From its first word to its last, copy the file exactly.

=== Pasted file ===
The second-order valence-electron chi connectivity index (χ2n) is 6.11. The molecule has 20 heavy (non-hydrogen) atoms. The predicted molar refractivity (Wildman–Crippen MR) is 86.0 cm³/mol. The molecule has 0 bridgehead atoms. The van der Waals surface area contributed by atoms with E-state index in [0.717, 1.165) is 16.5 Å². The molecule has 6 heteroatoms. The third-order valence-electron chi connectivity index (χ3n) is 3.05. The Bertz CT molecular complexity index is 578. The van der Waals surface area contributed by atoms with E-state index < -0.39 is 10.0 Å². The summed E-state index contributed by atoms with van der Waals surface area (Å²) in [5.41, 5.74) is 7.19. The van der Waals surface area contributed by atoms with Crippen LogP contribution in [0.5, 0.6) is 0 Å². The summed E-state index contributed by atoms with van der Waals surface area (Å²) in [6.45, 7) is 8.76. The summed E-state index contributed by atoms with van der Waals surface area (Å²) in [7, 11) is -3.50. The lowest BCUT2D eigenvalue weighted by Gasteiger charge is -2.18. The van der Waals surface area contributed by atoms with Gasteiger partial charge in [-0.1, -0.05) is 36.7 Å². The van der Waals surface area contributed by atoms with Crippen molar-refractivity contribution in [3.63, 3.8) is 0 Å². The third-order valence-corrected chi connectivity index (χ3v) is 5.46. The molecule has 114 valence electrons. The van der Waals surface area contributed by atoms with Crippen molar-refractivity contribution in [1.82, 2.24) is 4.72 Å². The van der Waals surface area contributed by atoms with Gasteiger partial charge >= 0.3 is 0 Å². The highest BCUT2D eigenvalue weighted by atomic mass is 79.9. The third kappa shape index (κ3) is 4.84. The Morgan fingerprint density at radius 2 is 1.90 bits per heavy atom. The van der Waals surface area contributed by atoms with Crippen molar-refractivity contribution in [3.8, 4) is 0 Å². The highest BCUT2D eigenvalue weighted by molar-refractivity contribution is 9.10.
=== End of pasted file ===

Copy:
The second-order valence-electron chi connectivity index (χ2n) is 6.11. The molecule has 20 heavy (non-hydrogen) atoms. The predicted molar refractivity (Wildman–Crippen MR) is 86.0 cm³/mol. The molecule has 0 bridgehead atoms. The van der Waals surface area contributed by atoms with E-state index in [0.717, 1.165) is 16.5 Å². The molecule has 6 heteroatoms. The third-order valence-electron chi connectivity index (χ3n) is 3.05. The Bertz CT molecular complexity index is 578. The van der Waals surface area contributed by atoms with E-state index < -0.39 is 10.0 Å². The summed E-state index contributed by atoms with van der Waals surface area (Å²) in [5.41, 5.74) is 7.19. The van der Waals surface area contributed by atoms with Crippen LogP contribution in [0.5, 0.6) is 0 Å². The summed E-state index contributed by atoms with van der Waals surface area (Å²) in [6.45, 7) is 8.76. The summed E-state index contributed by atoms with van der Waals surface area (Å²) in [7, 11) is -3.50. The lowest BCUT2D eigenvalue weighted by Gasteiger charge is -2.18. The van der Waals surface area contributed by atoms with Gasteiger partial charge in [-0.1, -0.05) is 36.7 Å². The van der Waals surface area contributed by atoms with Crippen molar-refractivity contribution in [3.63, 3.8) is 0 Å². The third-order valence-corrected chi connectivity index (χ3v) is 5.46. The molecule has 114 valence electrons. The van der Waals surface area contributed by atoms with Crippen molar-refractivity contribution in [1.82, 2.24) is 4.72 Å². The van der Waals surface area contributed by atoms with Gasteiger partial charge >= 0.3 is 0 Å². The highest BCUT2D eigenvalue weighted by atomic mass is 79.9. The third kappa shape index (κ3) is 4.84. The Morgan fingerprint density at radius 2 is 1.90 bits per heavy atom. The van der Waals surface area contributed by atoms with Crippen molar-refractivity contribution in [3.8, 4) is 0 Å². The highest BCUT2D eigenvalue weighted by molar-refractivity contribution is 9.10.